Russia, China seek new Iran nuclear talks

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Russia and China sought to cool frayed tempers Thursday following a UN Security Council resolution imposing fresh sanctions on Iran, saying they still wanted talks to end the nuclear standoff.

Both were forced to act after Iran slammed the fourth round of sanctions passed by the Security Council on Wednesday. But Russia also froze a contract to send S-300 missiles to Iran, officials were quoted as saying.

Russia and China both have traditionally close ties to Iran, have in the past refused tougher sanctions and stand to lose a lot of business in any backlash against their votes this time.

"It is clear that the sanctions will not settle the problem of Iran's nuclear programme by themself," Russia's foreign ministry said in a statement. "Our efforts aim to give impetus to a political and diplomatic settlement of the issue."

The ministry added that the resolution did not impose "stifling or paralysing" sanctions on Iran and ruled out the use of force.

Russia also warned against unilateral sanctions by other countries. "For us any such attempts to go beyond the Security Council are unacceptable," it said.

The UN vote slapping new military and financial sanctions on Iran is the fourth attempt since 2006 to rein in Tehran's suspect nuclear programme.

The US-drafted resolution was adopted by 12 votes in the 15-member Security Council, with Lebanon abstaining and Brazil and Turkey voting against. Russia and China, both permanent members of the council who can veto any resolution, supportered the measure.

China said dialogue was needed to end international fears that Iran is seeking a nuclear bomb.

"China always holds it is the right way to address the Iranian nuclear issue through dialogue, negotiation and other diplomatic means to seek a solution that satisfies the concerns of all parties," foreign ministry spokesman Qin Gang said in remarks carried by state news agency Xinhua.

China and Russia only backed the sanctions after months of bargaining in which they watered down the original US draft to protect their substantial energy and economic interests in Iran.

Iran's atomic chief Ali Akbar Salehi, who oversees Iran's nuclear programme, lashed out at China.

"China is gradually losing its respectable position in the Islamic world and by the time it wakes up, it will be too late," Salehi told ISNA news agency.

Iranian President Mahmoud Ahmadinejad, who is expected in China on Friday to visit the World Expo, said: "These resolutions are not worth a dime for the Iranian nation." He has threatened to suspend negotiations with six major powers if the sanctions were imposed.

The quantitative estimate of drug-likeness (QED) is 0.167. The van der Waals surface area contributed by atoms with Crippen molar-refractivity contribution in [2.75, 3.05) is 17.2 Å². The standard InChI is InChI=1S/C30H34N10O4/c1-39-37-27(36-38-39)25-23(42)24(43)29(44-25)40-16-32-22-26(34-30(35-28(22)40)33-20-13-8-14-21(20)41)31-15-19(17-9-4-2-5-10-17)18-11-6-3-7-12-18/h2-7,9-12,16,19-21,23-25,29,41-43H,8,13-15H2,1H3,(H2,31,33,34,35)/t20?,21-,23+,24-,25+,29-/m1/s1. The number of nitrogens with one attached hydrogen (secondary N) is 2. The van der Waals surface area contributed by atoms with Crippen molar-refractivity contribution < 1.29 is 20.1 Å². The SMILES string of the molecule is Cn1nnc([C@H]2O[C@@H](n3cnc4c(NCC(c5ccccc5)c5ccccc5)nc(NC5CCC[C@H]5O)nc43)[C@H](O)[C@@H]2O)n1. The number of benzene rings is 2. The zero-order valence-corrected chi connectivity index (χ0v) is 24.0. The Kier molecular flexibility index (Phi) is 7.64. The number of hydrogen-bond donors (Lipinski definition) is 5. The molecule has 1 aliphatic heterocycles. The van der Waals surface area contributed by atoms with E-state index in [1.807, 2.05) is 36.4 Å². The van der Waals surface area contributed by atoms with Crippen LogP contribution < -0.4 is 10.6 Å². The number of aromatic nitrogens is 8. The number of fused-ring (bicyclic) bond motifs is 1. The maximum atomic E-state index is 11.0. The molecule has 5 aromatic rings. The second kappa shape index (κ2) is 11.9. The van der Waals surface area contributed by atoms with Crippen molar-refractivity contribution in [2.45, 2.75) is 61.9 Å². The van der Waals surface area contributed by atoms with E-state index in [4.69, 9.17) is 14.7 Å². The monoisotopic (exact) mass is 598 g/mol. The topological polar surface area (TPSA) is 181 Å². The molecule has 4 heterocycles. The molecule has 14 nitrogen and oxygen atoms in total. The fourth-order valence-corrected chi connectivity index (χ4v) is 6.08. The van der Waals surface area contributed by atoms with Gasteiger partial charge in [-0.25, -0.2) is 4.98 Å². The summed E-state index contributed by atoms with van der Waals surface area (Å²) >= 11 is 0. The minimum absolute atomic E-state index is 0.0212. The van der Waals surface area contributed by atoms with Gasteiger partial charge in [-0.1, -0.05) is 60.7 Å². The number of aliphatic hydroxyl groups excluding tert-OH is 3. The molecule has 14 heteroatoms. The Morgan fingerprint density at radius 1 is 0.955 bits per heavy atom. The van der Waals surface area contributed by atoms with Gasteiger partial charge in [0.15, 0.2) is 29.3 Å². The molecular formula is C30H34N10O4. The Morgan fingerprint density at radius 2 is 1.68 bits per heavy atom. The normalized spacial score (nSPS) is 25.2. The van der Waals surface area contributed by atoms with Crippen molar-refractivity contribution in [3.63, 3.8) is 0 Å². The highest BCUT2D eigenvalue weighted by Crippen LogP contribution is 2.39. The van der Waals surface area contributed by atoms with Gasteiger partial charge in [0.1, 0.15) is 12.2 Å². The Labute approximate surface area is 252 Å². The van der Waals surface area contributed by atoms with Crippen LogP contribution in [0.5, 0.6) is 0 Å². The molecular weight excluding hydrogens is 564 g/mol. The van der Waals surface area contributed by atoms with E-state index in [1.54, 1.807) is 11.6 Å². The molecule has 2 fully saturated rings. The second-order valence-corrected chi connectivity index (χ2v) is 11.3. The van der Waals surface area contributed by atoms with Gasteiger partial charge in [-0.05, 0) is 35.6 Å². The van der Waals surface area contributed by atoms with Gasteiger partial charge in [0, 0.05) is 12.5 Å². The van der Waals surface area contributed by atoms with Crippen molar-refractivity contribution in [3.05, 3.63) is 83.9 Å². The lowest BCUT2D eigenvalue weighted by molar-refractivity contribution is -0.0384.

Speaking in the Tajik capital Dushanbe, he said he had told world powers "that the resolutions you issue are like a used hanky which should be thrown in the dust bin."

Turkish Prime Minister Recep Tayyip Erdogan also said there was still room for a diplomatic solution and that Turkey's vote against the sanctions was a matter of honour.

"If we had not said 'no' it would have been self-denial... It would have been a lack of self-respect," Erdogan said at a Turkey-Arab forum in Istanbul.

"We insist that all problems must be resolved at the negotiating table. Nothing is achieved with weapons or through embargoes and isolation. Together with Brazil, we will keep up our efforts for a negotiated solution," he said.

Brazilian President Luiz Inacio Lula da Silva said there would be a great cost for the countries that imposed the sanctions. Describing the move as a "Pyrrhic victory," a success that comes with a massive burden to the victors, Lula told reporters that the move "weakened the UN Security Council."

The sanctions were welcomed by the United States and its European allies, who insisted the doors remained open for negotiations.

Speaking at the White House, US President Barack Obama said the "toughest-ever" Security Council sanctions sent an "unmistakable message".

But he stressed: "I want to be clear, these sanctions do not close the door on diplomacy, Iran continues to have the opportunity to take a different and better path."

© 2010 AFP

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